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A study of American multinational Boston Consulting Group estimates that by 2016, the economy will have a value on the Internet that put her in fifth place at a table with the economies of the G20.
Ahead of the Internet will be the U.S., China, Japan and India and immediately find yourself back to Germany.
Analysing only the online economy of the G20 countries (of which Portugal is not a part), the Boston Consulting Group predicts that the Internet move 4.2 billion dollars (about 3.2 billion euros). Worldwide, there will then three billion surfers.
The study shows that the G20 digital economies grow an average of 17.8% by 2016, a rise led by developing countries such as Argentina (24.3%) and India (23%). The document notes that developing countries that are part of the G20 "already has 800 million Internet users, more than all developed countries."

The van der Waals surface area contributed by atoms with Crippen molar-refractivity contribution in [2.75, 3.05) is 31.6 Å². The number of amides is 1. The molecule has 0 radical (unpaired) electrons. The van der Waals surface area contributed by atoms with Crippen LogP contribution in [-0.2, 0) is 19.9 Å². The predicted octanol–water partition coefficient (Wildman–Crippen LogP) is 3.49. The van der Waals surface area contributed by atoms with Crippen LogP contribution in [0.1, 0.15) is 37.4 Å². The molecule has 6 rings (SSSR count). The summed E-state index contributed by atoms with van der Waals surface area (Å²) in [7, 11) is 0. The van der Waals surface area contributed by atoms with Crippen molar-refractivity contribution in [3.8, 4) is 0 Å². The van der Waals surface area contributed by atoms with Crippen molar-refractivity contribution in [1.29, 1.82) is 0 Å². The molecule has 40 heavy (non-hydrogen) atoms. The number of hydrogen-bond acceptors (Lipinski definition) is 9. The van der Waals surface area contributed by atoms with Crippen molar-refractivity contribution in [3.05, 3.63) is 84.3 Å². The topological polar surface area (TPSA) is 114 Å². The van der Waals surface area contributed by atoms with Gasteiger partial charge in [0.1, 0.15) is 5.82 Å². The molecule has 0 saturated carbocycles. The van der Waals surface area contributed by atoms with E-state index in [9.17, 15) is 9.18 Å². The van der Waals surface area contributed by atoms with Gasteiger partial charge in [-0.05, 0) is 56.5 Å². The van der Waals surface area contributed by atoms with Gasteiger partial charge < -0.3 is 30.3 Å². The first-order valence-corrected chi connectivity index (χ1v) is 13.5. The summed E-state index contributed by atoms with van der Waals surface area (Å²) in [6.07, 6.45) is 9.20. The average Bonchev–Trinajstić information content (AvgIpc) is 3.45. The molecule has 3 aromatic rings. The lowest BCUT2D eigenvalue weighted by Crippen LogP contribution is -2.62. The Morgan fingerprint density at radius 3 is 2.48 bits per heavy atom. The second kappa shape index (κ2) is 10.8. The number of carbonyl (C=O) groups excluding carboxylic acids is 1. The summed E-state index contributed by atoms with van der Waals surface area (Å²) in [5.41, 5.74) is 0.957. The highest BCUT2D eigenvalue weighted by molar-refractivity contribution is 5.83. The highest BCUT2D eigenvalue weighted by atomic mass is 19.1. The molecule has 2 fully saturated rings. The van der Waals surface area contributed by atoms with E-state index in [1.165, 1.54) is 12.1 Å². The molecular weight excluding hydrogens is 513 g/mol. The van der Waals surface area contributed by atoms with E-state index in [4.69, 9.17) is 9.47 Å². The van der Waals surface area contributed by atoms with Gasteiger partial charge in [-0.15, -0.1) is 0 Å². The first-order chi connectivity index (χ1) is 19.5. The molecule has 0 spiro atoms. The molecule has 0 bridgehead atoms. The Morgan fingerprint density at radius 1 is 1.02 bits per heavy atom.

The report also highlights the importance of social networks - to reach an estimated four out of five users, both developed countries and developing - and mobile devices, which in 2016 will account for 80% of broadband connections.
The study analyzes the digital economy of individual countries of the G20 and also the EU economy. In retail, online sales in the EU in four years represent 10.8% of the total, almost double the 5.7% recorded in 2010. The UK is by far the country with most online businesses.
According to the report (which compiles data from various sources, including the OECD and other analyst firms), online ad spending in the European Union in 2010 was around 20 billion dollars, equivalent to 19.1% of the total, just behind the television (33.3%) and newspapers (23.9%). Should grow in 2016 to 34 billion, which represent 27.1% of total investment.